Bluefin Tuna Harvesting Regulations

Does anyone on the forum know much about international fishing regulations? I learned recently that there is high demand for Atlantic bluefin tuna (Thunnus thynnus) in East Asian markets, despite the fact that they are listed as an IUCN endangered species. It makes little sense to me that there would be a market for this fish in East Asia considering there are several Thunnus species available in the Pacific that are not endangered and don’t require the exorbitant shipping cost to get them from the Atlantic to the Pacific while they’re still fresh. Does the demand pose a significant threat to the species? Do harvesting regulations do anything to curb demand? Are regulations just too weak to make a difference? Is enforcement too lax?

On a related note, what species of tuna are most commonly sold at East Asian fish markets? Fish merchants in East Asia make a show out of cutting the big tuna for sashimi, which I don’t have any objection to–It can be fascinating to watch (e.g. this video from the Noryangjin fish market in Seoul [Fair warning: the video depicts a typical tuna butchering demonstration. If that sounds too graphic for you, refrain from watching]. Can anyone identify the species in the video?)–but I would be very upset to see an endangered species butchered.


For an education on Atlantic tuna regulations, see this site: (probably more detail than you’re looking for).

I’m not an expert on tuna, but did, as part of my former job, review some of the US Atlantic Bluefin regulations. The fundamental problem with regulation for all tunas is that they are highly migratory (meaning they move across national jurisdictions), and are often fished on the high seas (outside of national waters). Regulation is by international agreement, and for the most part the agreed regulations are fairly conservation-oriented. However, not all countries sign onto the agreements, not all that do sign on have the resources to enforce regulations, and given the extremely high market value of tuna, rogue fishers can afford technology (fast ships and electronics) to avoid enforcement.


Spot on, those are the core issues. Pohnpei, where I live and work, is home to the Western and Central Pacific Fisheries Commission which works to bring together distant water consumer nations with Pacific producing nations to form agreements on fisheries stock management. The largest remaining industrial scale stocks of tuna remain in the Pacific. Skipjack tuna is said to be the most abundant stock and appears to remain at sustainable levels. Bluefin is apparently not found in these warmer waters, not as far as I am aware. Yellow fin is the choice for sashimi grade export. Bigeye stocks are thought to potentially be problematic. Albacore is apparently a southern hemisphere species not seen up here.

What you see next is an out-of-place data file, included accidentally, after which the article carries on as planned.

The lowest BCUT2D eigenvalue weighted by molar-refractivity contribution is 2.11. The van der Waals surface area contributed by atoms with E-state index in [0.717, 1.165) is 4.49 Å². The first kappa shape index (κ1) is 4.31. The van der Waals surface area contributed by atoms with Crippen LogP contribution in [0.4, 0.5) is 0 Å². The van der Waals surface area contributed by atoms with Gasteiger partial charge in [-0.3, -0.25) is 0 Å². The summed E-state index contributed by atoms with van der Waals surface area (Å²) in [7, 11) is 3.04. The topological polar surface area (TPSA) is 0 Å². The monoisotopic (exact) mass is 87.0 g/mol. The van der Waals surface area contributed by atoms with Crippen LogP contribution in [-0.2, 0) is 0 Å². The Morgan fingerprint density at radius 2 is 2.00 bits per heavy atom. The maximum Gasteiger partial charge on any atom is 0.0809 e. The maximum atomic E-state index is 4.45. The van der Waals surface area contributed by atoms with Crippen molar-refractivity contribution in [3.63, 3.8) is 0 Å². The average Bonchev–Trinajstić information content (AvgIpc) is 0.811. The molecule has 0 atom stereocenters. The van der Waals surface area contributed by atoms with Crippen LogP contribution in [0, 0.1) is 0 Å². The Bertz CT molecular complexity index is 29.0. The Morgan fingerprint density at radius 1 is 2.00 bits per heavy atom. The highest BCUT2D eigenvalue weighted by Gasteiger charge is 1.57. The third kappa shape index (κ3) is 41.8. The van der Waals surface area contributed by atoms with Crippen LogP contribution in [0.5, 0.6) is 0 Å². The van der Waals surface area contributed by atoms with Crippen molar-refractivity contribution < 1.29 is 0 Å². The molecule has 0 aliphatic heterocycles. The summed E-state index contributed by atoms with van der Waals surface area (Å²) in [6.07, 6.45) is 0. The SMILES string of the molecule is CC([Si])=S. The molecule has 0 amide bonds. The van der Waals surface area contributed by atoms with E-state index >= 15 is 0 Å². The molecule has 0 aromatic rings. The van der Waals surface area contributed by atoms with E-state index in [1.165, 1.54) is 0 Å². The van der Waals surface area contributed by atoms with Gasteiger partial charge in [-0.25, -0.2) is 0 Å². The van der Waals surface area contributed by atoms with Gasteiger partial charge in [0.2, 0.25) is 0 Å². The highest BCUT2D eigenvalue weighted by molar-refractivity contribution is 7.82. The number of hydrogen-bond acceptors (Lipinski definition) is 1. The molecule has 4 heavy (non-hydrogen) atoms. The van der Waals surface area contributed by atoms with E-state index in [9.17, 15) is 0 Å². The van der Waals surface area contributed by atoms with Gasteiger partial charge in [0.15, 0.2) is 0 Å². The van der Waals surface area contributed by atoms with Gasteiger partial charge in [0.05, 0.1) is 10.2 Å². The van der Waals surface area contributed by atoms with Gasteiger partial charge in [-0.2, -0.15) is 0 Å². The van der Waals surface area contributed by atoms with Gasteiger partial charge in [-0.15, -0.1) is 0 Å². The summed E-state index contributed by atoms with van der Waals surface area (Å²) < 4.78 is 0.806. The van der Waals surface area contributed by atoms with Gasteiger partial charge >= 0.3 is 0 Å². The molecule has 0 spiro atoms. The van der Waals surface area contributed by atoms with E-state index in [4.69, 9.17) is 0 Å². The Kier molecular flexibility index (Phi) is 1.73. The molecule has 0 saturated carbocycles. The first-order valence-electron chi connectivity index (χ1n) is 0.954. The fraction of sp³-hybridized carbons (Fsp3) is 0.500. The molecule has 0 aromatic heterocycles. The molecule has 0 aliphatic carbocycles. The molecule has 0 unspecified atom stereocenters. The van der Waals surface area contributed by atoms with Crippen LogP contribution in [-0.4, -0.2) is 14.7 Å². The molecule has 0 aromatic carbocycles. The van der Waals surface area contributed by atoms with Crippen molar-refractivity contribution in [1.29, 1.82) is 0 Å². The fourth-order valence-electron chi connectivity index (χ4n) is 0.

These appear to be smallish bluefin tuna, probably Pacific ( Thunnus orientalis), although it’s been a long time since I had anything to do with these fisheries. The price commanded by top quality bluefin tuna more than makes up for the cost of air freight.

I was a member of the Inter-American Tropical Tuna Commission’s Scientific Committee for a little while and I feel confidant in saying that the scientific advice being provided by the IATTC staff was pretty straight up and credible, albeit with lots of room for argument about method and interpretation. I expect that ICCAT is much the same. As @twainwright notes, the main issues relate to the migratory nature of tunas and the breathtaking prices the most desirable species (the bluefins) fetch at auction in Japan. Yes there are other tuna species and there are large fisheries on them but the highest value is in bluefins. The regulatory system is subject to brokerage politics and illegal, unreported and unregulated fisheries on the high seas make for a very uneven playing field for those involved in the industry with potential for big rewards and relatively little risk of penalties for rule-breaking.


Thanks for the input all. Fisheries and fishing regs are pretty far outside of my area of expertise, but I’d still like to be a little more aware of what is happening in the world with endangered marine species. I wish I had a little more time to devote to researching.